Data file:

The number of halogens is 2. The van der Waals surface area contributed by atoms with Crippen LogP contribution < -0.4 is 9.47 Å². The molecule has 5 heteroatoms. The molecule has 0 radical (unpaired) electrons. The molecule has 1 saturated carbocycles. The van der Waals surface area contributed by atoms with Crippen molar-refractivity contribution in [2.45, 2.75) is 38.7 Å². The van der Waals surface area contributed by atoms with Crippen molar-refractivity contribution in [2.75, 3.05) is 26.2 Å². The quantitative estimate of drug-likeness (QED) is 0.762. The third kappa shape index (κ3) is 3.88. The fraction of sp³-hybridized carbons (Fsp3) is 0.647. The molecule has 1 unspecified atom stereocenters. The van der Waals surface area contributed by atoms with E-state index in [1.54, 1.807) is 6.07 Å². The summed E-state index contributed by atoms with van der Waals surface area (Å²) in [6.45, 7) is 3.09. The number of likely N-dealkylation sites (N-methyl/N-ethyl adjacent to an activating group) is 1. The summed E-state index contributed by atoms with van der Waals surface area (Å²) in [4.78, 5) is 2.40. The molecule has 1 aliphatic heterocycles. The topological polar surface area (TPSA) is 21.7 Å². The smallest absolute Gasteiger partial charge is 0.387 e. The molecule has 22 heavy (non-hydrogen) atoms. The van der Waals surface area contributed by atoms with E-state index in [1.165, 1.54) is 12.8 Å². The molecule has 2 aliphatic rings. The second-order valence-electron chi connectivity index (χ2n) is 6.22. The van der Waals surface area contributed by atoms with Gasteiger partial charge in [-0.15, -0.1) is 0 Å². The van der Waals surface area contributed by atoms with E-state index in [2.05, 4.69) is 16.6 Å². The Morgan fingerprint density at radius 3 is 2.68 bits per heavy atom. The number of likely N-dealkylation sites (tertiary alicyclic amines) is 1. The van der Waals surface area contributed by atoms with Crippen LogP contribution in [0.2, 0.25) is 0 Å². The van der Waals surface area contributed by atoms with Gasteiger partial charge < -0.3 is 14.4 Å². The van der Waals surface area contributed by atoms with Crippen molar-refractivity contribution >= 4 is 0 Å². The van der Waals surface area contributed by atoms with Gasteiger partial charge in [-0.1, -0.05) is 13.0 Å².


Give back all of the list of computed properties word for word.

The number of halogens is 2. The van der Waals surface area contributed by atoms with Crippen LogP contribution < -0.4 is 9.47 Å². The molecule has 5 heteroatoms. The molecule has 0 radical (unpaired) electrons. The molecule has 1 saturated carbocycles. The van der Waals surface area contributed by atoms with Crippen molar-refractivity contribution in [2.45, 2.75) is 38.7 Å². The van der Waals surface area contributed by atoms with Crippen molar-refractivity contribution in [2.75, 3.05) is 26.2 Å². The quantitative estimate of drug-likeness (QED) is 0.762. The third kappa shape index (κ3) is 3.88. The fraction of sp³-hybridized carbons (Fsp3) is 0.647. The molecule has 1 unspecified atom stereocenters. The van der Waals surface area contributed by atoms with E-state index in [1.54, 1.807) is 6.07 Å². The summed E-state index contributed by atoms with van der Waals surface area (Å²) in [6.45, 7) is 3.09. The number of likely N-dealkylation sites (N-methyl/N-ethyl adjacent to an activating group) is 1. The summed E-state index contributed by atoms with van der Waals surface area (Å²) in [4.78, 5) is 2.40. The molecule has 1 aliphatic heterocycles. The topological polar surface area (TPSA) is 21.7 Å². The smallest absolute Gasteiger partial charge is 0.387 e. The molecule has 22 heavy (non-hydrogen) atoms. The van der Waals surface area contributed by atoms with E-state index in [1.165, 1.54) is 12.8 Å². The molecule has 2 aliphatic rings. The second-order valence-electron chi connectivity index (χ2n) is 6.22. The van der Waals surface area contributed by atoms with Gasteiger partial charge in [-0.15, -0.1) is 0 Å². The van der Waals surface area contributed by atoms with E-state index in [2.05, 4.69) is 16.6 Å². The Morgan fingerprint density at radius 3 is 2.68 bits per heavy atom. The number of likely N-dealkylation sites (tertiary alicyclic amines) is 1. The van der Waals surface area contributed by atoms with Crippen LogP contribution in [0.2, 0.25) is 0 Å². The van der Waals surface area contributed by atoms with Gasteiger partial charge < -0.3 is 14.4 Å². The van der Waals surface area contributed by atoms with Crippen molar-refractivity contribution >= 4 is 0 Å². The van der Waals surface area contributed by atoms with Gasteiger partial charge in [-0.1, -0.05) is 13.0 Å².